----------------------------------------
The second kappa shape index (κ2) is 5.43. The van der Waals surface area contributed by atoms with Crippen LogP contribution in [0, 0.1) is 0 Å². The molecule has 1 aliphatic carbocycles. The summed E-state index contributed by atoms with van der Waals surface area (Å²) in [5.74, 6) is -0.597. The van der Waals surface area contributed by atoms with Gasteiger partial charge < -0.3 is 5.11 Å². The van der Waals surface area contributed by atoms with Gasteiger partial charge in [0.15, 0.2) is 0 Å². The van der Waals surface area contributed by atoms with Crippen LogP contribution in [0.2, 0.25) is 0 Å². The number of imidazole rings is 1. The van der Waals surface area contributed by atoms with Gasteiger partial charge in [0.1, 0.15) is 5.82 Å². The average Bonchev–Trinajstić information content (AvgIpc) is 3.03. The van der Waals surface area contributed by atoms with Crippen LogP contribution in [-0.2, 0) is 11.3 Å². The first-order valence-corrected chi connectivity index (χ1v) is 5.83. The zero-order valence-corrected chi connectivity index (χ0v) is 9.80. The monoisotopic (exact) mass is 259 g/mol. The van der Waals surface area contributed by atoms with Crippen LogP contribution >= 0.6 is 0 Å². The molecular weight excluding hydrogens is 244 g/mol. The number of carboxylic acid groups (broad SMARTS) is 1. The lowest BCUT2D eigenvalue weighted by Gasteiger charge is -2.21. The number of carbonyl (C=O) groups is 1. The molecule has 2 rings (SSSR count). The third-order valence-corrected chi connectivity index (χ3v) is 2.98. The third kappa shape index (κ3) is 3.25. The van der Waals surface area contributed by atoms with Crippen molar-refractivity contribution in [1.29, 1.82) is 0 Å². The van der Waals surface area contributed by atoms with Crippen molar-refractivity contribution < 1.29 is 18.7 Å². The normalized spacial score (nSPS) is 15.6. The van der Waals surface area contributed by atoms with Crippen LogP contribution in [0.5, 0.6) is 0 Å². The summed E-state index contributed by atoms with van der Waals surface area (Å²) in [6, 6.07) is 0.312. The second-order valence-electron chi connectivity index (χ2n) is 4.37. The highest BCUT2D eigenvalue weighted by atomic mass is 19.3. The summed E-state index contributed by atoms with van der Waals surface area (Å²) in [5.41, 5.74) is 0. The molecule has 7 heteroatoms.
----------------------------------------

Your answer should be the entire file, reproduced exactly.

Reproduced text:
The second kappa shape index (κ2) is 5.43. The van der Waals surface area contributed by atoms with Crippen LogP contribution in [0, 0.1) is 0 Å². The molecule has 1 aliphatic carbocycles. The summed E-state index contributed by atoms with van der Waals surface area (Å²) in [5.74, 6) is -0.597. The van der Waals surface area contributed by atoms with Gasteiger partial charge < -0.3 is 5.11 Å². The van der Waals surface area contributed by atoms with Gasteiger partial charge in [0.15, 0.2) is 0 Å². The van der Waals surface area contributed by atoms with Crippen LogP contribution in [0.2, 0.25) is 0 Å². The number of imidazole rings is 1. The van der Waals surface area contributed by atoms with Gasteiger partial charge in [0.1, 0.15) is 5.82 Å². The average Bonchev–Trinajstić information content (AvgIpc) is 3.03. The van der Waals surface area contributed by atoms with Crippen LogP contribution in [-0.2, 0) is 11.3 Å². The first-order valence-corrected chi connectivity index (χ1v) is 5.83. The zero-order valence-corrected chi connectivity index (χ0v) is 9.80. The monoisotopic (exact) mass is 259 g/mol. The van der Waals surface area contributed by atoms with Crippen LogP contribution >= 0.6 is 0 Å². The molecular weight excluding hydrogens is 244 g/mol. The number of carboxylic acid groups (broad SMARTS) is 1. The lowest BCUT2D eigenvalue weighted by Gasteiger charge is -2.21. The number of carbonyl (C=O) groups is 1. The molecule has 2 rings (SSSR count). The third-order valence-corrected chi connectivity index (χ3v) is 2.98. The third kappa shape index (κ3) is 3.25. The van der Waals surface area contributed by atoms with Crippen molar-refractivity contribution in [1.29, 1.82) is 0 Å². The van der Waals surface area contributed by atoms with Crippen molar-refractivity contribution < 1.29 is 18.7 Å². The normalized spacial score (nSPS) is 15.6. The van der Waals surface area contributed by atoms with Crippen LogP contribution in [0.5, 0.6) is 0 Å². The summed E-state index contributed by atoms with van der Waals surface area (Å²) in [6, 6.07) is 0.312. The second-order valence-electron chi connectivity index (χ2n) is 4.37. The highest BCUT2D eigenvalue weighted by atomic mass is 19.3. The summed E-state index contributed by atoms with van der Waals surface area (Å²) in [5.41, 5.74) is 0. The molecule has 7 heteroatoms.